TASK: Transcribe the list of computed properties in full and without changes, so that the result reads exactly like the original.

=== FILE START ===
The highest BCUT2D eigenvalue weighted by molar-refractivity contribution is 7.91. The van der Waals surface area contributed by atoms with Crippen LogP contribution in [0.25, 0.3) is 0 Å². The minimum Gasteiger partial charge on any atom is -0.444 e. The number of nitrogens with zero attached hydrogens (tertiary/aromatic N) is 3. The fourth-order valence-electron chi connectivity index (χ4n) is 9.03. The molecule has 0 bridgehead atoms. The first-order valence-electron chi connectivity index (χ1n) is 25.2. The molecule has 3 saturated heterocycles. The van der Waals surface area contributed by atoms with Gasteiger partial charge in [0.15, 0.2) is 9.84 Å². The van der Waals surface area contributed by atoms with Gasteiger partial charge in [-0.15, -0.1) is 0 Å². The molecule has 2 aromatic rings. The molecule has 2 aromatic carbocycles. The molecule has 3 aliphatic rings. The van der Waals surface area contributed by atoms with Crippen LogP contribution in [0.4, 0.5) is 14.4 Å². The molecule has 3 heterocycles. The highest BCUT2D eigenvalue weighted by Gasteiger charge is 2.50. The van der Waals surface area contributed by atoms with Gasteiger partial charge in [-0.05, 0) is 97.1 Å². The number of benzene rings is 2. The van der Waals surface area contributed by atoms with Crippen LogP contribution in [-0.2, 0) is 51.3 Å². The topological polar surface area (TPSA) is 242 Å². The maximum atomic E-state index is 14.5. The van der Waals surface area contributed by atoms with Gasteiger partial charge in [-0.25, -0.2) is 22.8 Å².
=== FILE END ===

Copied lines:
The highest BCUT2D eigenvalue weighted by molar-refractivity contribution is 7.91. The van der Waals surface area contributed by atoms with Crippen LogP contribution in [0.25, 0.3) is 0 Å². The minimum Gasteiger partial charge on any atom is -0.444 e. The number of nitrogens with zero attached hydrogens (tertiary/aromatic N) is 3. The fourth-order valence-electron chi connectivity index (χ4n) is 9.03. The molecule has 0 bridgehead atoms. The first-order valence-electron chi connectivity index (χ1n) is 25.2. The molecule has 3 saturated heterocycles. The van der Waals surface area contributed by atoms with Gasteiger partial charge in [0.15, 0.2) is 9.84 Å². The van der Waals surface area contributed by atoms with Gasteiger partial charge in [-0.15, -0.1) is 0 Å². The molecule has 2 aromatic rings. The molecule has 2 aromatic carbocycles. The molecule has 3 aliphatic rings. The van der Waals surface area contributed by atoms with Crippen LogP contribution in [0.4, 0.5) is 14.4 Å². The molecule has 3 heterocycles. The highest BCUT2D eigenvalue weighted by Gasteiger charge is 2.50. The van der Waals surface area contributed by atoms with Gasteiger partial charge in [-0.05, 0) is 97.1 Å². The number of benzene rings is 2. The van der Waals surface area contributed by atoms with Crippen LogP contribution in [-0.2, 0) is 51.3 Å². The topological polar surface area (TPSA) is 242 Å². The maximum atomic E-state index is 14.5. The van der Waals surface area contributed by atoms with Gasteiger partial charge in [-0.25, -0.2) is 22.8 Å².